Rudolph Steinberger dies at 9203/06/2017 01:11PM ● By J. Chambless
Rudolph Steinberger, 36-year veteran of
Hercules Incorporated (1950-1986) and longtime Kennett Square
community activist, died on March 2 at the venerable age of 92.
As he frequently pointed out himself, Rudolph – known to all but strangers as Rudi – was “lucky” his whole life. He was born to Jewish parents in Bad Kissingen, Germany, on May 1, 1924. He and his whole family escaped Hitler with relatively little trauma. His father, Ludwig, the cantor of the Bad Kissingen synagogue, put his two older sons, Herbert and Jack, on the first Kindertransport out of Germany in 1934 and followed them to Chicago with wife, Berta, and son, Rudi, in 1937.
During World War II, Rudi served with the 117th U.S. Naval Construction Battalion (1943-1944). His Seabee unit was stationed in Hawaii and ready to be shipped out to the Mariana Islands when, due to a bureaucratic snafu, he was shipped back to the mainland as an Enemy Alien. He had just been naturalized as a US citizen in Hawaii, but apparently the news had not yet reached the Naval Brass! Rudi went to Naval Hospital School in San Diego and scored so high that he was one of the first to be allowed to select his assignment. He chose the Brooklyn Naval Hospital in New York City, where he spent the rest of the war giving injections to patients and attending free Broadway shows with his cousin, Hilde.
In 1949, Rudi married Geneva Gaus, also a chemistry major at the University of Chicago, and thereafter a multi-talented artist and craftswoman, active in the local art scene. They had three children (Michael in 1951, Andrew in 1953, and Elizabeth in 1964) and enjoyed 55 happy years of married life together until Geneva’s death in 2004.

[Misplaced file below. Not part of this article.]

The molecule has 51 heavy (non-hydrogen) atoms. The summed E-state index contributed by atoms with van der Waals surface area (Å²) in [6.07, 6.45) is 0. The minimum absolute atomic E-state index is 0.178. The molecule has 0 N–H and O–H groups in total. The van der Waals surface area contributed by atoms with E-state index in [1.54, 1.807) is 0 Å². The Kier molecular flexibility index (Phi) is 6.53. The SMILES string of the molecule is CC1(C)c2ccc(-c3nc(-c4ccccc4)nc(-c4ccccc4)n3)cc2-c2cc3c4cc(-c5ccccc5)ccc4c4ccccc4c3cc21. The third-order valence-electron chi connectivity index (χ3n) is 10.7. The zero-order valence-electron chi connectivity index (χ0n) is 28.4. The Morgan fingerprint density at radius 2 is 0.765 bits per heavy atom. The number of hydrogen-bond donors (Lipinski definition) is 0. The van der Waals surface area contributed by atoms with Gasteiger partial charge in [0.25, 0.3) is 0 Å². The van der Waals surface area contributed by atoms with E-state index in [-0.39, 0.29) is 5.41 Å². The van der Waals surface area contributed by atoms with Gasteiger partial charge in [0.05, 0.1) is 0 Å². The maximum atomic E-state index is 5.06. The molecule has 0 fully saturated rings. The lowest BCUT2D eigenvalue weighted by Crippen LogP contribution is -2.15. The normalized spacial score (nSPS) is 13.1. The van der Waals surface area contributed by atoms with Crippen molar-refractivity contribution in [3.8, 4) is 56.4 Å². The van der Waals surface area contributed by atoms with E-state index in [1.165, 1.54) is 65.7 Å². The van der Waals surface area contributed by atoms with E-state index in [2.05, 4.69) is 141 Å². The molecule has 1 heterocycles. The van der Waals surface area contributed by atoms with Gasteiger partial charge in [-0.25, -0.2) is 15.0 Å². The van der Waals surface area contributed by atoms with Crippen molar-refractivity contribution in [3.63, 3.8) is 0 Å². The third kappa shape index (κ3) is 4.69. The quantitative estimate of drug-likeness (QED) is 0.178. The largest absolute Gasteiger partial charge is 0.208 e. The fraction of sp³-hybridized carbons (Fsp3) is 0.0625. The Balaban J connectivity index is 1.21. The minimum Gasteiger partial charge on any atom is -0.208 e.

Rudi attended the University of Chicago, earning a B.S. in chemistry (1947) and an M.S. (1948) and Ph.D. (1950) in physical organic chemistry. In 1950, he was hired by Hercules Incorporated, where he worked until his retirement in 1986. Rudi held a succession of managerial positions in research and development.
Rudi’s work mostly concerned chemical-based rocket propellants (1950-1969) and polymer fibers for applications such as Herculon carpeting (1970-1986). After his retirement in 1986, he served as a consultant for one year with Aqualon, a Hercules-associated company.
During his retirement years, Rudi really shone. He and Geneva traveled all over the world. At home in Kennett Square, Rudi was extremely active in Kennett Square civic projects. Most prominently, in the early 1990s, Rudi was Chairman of the Kennett Area Parks Authority and was instrumental in the development of Anson B. Nixon Park in Kennett Square. He was very active in the Kennett Area Democrats, writing the monthly “On the Other Hand” column in the Kennett Paper from 1992 to 2009. Rudi served on the boards of the Kennett Square Planning Commission and Historical Commission. In addition, he was active in the Kennett YMCA; tutored ESL at Bayard Taylor Library; and served as a Precinct Elections Judge.
Rudi passed from this life on March 2 at Neighborhood Hospice in West Chester, due to acute renal failure and metabolic encephalopathy. He was “lucky” up to the end – maintaining a normal, healthy, active life until his unexpected and cataclysmic, but relatively painless, demise during its final ten days. Rudi’s body was cremated at Founds Funeral Home of West Chester. His ashes will be interred next to his wife Geneva’s in the Gaus family cemetery plot in Memorial Park Cemetery in Skokie, Ill. Sometime this summer, there will be a memorial service at Rudi’s home in Kennett Square (date and time TBA). For more information, contact Rudi’s daughter, Elizabeth, at 919-360-0593.
Rudi is survived by his older brother Jack (95 years old and a Nobel Laureate in Physics, 1988); his children Michael (wife Kathy), Andrew (Michelle), and Elizabeth; his granddaughters Rachel (husband Tim Ritenour) and Rebecca (husband Chris Braun); and five great-grandchildren (Rachel’s children Katelynn and Tyler; and Rebecca’s children Claire, Susan, and Toby).
Rudi wrapped blazing intelligence and curiosity in a low-key, modest, and open spirit. He had a stunning level of intellectual and moral integrity. He was a wonderfully caring man, with intense community spirit and a fantastic, ever-present sense of humor. Rudi’s passing will leave a very deep, long-lasting, Rudi-shaped hole in the hearts of many.
As Rudi would say, “That’s as good as it gets!”
By Elizabeth Steinberger